When it comes to wireless, Jack Goodman gives the phrase “on air” a whole new meaning. The sound engineer explains how he captured the audio for a performance in a hot air balloon, and for a rapper who jumped out of a plane.
When sound engineer Jack Goodman was first approached about capturing the audio for rapper and singer Dominic Fike, who planned to jump out of a plane to reveal his new album What Could Possibly Go Wrong – he had to admit that he was skeptical:
“I told them to keep their expectations pretty low as far as how long we'd be able to capture this kid falling,” he says, pointing out that once mid-skydive, there is no possible way to make any adjustments.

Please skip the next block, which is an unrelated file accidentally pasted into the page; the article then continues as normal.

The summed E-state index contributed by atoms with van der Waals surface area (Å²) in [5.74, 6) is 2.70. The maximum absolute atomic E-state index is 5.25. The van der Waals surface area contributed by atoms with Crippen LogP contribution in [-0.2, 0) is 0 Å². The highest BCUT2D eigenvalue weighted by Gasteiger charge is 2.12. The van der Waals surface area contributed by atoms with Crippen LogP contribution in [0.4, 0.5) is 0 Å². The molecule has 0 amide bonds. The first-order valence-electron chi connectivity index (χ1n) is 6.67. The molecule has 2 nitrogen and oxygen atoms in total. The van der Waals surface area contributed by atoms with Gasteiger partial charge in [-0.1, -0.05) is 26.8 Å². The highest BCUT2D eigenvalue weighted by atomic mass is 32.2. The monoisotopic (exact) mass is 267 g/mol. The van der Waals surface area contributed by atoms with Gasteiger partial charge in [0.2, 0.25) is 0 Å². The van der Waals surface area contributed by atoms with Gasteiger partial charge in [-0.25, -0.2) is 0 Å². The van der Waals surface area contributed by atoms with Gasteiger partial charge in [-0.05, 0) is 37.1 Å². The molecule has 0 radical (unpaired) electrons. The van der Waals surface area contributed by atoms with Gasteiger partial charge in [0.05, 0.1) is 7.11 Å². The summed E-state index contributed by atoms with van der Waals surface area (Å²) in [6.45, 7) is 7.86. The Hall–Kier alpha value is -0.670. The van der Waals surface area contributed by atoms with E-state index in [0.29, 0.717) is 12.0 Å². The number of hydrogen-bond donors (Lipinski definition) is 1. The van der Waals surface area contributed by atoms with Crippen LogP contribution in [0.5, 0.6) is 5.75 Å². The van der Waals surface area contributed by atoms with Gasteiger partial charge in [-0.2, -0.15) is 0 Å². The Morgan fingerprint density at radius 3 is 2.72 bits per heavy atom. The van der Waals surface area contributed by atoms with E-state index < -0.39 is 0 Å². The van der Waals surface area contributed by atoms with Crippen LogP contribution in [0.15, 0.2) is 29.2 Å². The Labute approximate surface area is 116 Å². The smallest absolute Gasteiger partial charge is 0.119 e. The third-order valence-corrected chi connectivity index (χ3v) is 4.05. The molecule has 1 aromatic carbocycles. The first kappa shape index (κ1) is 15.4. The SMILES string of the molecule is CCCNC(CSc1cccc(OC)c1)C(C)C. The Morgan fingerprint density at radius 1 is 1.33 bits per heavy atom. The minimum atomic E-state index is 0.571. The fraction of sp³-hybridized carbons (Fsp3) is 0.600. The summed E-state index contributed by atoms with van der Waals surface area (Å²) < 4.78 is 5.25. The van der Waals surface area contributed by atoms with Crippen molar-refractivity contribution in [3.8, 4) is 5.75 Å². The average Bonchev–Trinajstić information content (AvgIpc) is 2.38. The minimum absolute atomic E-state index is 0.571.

“I was told we could have one chance to get this, so I told the director that I would figure something out. My biggest concern was the wind impact on the mic; I was really worried about whether we'd be able to hear anything outside of the wind blowing against his chest.”
After discussing the shoot with the rental team at Trew Audio in L.A., it was clear Fike would need a recorder on his body.
“It needed to hold onto time code once we’d jam-synced it,” he notes, adding a compact solution would also be ideal. Recording broadcast WAV files to a MicroSD card at 24-bit/48kHz resolution, a Lectrosonics MTCR ticked all these boxes for Goodman:
“The wireless was basically for everything except when he’s falling,” he clarifies. “For that, we needed to capture anything that he said as well as ambient sounds like the wind and the chute opening. Sound from a GoPro was not going to give us that vibe. We taped up Dominic with a Sanken COS-11D lav mic, which fed both the MTCR and his transmitter.”